Glasgow Marks Suicide Prevention Week
This month, from 6 – 11 September, Scotland is standing together during Suicide Prevention Week to raise awareness and shine a light on suicide and what we can do to keep each other safe.
In Glasgow, our Glasgow City Health and Social Care Partnership (HSCP) will be running a week-long campaign surrounding World Suicide Prevention Day on 10 September, to raise awareness in the city about suicide prevention and the training available to anyone who would like to learn how to recognise and support someone at risk of suicide.
This year’s Public Health Scotland (PHS) theme for Suicide Prevention Week is the impact of poverty and the high rates of suicide in Scotland’s poorest communities. People living in our poorest communities have been found to be three times more likely to die by suicide than those living in the most affluent communities.
The latest Scottish Public Health Observatory Report on Suicides reported that in 2020, 104 people in Glasgow took their own lives, a tragic loss of life with long-lasting impacts on bereaved families, friends and communities.
In Glasgow, to mark all the lives sadly lost to suicide, the Glasgow City Suicide Prevention Partnership (GCSPP) is hosting its annual Celebration of Life event on World Suicide Prevention Day, 10 September, in the Tranquillity Garden at Campbell House in Gartnavel Royal Hospital between 1 and 2pm.
The event will be conducted with Coronavirus (COVID-19) safety measures in place and is open to anyone who has been affected by suicide. It’s an opportunity to come together to honour loved ones lost to suicide and celebrate their lives.
The Celebration of Life event was first set up in 2013 by the GCSPP (formerly known as the Glasgow City Choose Life Group), and a rowan tree was planted in the Tranquillity Garden, which has become the focal point for the Celebration each year. Those who attend are given the opportunity to light a candle and leave a message for a loved one tied to our rowan tree.
One of the founding members of the multi-agency Celebration of Life event, Larry Callary, said: “It’s so important that every year we make the effort to come together and organise this event to remember all those touched by suicide in Glasgow. Our event is an opportunity for people whose lives have been affected by suicide to reflect, contemplate and remember”.
Earlier in the day on World Suicide Prevention Day, Gambling With Lives will be holding a Big Step event to highlight the effects of gambling addiction on suicide risk. Members of the GCSPP will also join campaigners walking from Firhill Stadium to George Square to raise awareness of gambling-related suicides in Scotland. The charity supports families who have been bereaved by gambling-related suicides and estimates that they account for up to 650 deaths a year in the United Kingdom.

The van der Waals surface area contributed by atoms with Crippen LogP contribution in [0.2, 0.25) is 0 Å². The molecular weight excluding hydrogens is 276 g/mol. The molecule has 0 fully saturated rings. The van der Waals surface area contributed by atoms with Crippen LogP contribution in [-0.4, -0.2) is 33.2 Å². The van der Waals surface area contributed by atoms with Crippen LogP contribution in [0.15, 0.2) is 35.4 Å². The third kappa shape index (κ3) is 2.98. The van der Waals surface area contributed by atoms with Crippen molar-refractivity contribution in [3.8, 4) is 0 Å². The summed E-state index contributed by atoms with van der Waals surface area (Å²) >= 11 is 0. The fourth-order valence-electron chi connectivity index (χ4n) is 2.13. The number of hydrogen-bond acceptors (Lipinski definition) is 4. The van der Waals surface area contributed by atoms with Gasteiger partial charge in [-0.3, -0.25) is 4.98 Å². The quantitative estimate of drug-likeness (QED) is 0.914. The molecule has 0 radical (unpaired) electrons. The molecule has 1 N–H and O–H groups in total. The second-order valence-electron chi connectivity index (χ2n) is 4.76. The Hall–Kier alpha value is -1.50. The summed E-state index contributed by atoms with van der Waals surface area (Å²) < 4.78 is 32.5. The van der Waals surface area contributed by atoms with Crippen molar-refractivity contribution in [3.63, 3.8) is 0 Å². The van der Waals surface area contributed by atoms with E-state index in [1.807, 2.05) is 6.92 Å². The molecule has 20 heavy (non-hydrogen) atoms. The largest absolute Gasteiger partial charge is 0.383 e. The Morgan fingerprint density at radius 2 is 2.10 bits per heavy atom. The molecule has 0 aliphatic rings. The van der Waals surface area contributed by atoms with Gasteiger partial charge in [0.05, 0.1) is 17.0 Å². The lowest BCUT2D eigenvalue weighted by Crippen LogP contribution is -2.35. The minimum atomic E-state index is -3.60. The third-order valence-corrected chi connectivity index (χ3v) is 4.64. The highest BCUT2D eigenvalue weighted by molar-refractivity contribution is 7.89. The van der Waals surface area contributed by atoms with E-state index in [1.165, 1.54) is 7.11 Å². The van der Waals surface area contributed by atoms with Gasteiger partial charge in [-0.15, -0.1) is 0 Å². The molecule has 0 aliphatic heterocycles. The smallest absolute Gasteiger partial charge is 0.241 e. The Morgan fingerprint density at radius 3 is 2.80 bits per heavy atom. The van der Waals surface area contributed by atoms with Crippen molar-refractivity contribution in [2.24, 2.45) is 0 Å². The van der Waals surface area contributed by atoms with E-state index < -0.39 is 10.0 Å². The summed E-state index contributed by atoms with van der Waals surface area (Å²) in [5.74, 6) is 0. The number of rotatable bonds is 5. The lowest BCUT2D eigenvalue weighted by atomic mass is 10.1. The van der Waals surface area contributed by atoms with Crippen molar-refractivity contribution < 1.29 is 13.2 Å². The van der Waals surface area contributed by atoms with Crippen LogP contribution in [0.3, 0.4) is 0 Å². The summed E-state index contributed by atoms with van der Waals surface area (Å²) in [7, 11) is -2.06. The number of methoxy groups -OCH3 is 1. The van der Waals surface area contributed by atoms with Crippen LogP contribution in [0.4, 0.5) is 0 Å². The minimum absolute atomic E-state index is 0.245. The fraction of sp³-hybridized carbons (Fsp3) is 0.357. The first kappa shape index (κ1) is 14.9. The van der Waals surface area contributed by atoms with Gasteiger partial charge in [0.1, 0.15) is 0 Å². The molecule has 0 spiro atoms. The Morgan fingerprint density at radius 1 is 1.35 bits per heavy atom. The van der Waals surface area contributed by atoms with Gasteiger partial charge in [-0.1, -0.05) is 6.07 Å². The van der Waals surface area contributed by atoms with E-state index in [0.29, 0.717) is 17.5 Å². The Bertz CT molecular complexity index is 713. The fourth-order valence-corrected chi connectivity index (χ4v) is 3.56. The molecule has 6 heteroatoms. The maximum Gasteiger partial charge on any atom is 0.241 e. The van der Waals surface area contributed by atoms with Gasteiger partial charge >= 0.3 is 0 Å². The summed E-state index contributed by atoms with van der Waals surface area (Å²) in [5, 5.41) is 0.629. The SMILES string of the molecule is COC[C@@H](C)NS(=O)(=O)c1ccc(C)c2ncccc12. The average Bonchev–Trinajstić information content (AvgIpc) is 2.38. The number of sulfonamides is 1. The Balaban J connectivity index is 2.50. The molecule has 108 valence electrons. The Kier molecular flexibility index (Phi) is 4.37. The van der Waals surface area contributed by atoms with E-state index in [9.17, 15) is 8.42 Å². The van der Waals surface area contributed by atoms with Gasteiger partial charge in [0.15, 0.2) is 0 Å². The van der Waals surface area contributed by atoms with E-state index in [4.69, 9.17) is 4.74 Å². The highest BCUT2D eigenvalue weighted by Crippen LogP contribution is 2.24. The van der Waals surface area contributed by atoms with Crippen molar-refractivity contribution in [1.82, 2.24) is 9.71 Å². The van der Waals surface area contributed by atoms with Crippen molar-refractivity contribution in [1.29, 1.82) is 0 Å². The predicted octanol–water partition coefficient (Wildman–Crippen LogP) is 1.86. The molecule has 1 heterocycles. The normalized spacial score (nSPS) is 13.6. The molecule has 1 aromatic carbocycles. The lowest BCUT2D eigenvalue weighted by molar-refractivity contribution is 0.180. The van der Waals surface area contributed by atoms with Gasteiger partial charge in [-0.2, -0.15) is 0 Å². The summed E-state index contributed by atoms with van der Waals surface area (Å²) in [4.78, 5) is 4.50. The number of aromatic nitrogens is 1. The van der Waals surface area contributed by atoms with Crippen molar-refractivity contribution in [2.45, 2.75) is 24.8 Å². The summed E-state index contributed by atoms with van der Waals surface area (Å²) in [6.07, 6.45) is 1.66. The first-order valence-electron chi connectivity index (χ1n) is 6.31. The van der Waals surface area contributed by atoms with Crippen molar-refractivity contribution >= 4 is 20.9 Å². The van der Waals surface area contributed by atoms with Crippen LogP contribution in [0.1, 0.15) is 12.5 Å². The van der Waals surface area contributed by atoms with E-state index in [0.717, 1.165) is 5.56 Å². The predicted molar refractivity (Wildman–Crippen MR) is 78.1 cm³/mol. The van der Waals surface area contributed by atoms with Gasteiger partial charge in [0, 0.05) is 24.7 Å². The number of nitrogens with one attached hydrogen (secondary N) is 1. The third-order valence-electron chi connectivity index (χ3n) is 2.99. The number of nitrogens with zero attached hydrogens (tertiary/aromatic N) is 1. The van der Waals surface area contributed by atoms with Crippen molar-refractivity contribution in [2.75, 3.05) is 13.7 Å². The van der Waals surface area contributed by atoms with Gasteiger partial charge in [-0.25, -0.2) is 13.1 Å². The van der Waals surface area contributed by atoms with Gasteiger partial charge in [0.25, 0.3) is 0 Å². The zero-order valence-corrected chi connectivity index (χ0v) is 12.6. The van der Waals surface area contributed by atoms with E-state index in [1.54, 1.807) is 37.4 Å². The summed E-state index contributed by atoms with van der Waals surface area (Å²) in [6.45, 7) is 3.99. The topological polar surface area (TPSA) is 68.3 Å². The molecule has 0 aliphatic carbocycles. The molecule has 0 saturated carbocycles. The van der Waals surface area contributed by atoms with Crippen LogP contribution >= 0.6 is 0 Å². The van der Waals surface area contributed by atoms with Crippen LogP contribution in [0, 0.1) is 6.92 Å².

Pauline Toner, Glasgow City Suicide Prevention Coordinator from Glasgow City Health and Social Care Partnership (HSCP) said: “Sadly every three to four days someone takes their own life in Glasgow. Our Glasgow City Suicide Prevention Partnership is growing every year and offering awareness raising and training opportunities to more and more organisations. Through our joint actions we hope to improve the situation; however, suicide prevention is not the job of one person or one service or group. Suicide prevention is everyone’s business: we can all act to try and prevent suicide.”
“If you’re worried about someone, you can start a conversation with them, ask them how they’re feeling, listen to them and let them know that you care. You don’t need to have the answers. If it feels right you can ask them if they’re thinking about suicide, and if they are you can work with them to keep them safe and get help.”
Where to Get Help
If you’re experiencing confusing or distressing thoughts, or if people around you have expressed concern about your wellbeing, arrange an appointment with your GP or phone NHS 24 on 111.
If it would help you to talk with someone, freephone:
• Samaritans – 116 123
• Breathing Space – 0800 83 85 87
If you, or someone you know, needs URGENT HELP please phone the emergency services on 999.
Find out more about suicide prevention, local resources and support available from the Glasgow City Suicide Prevention Partnership webpage.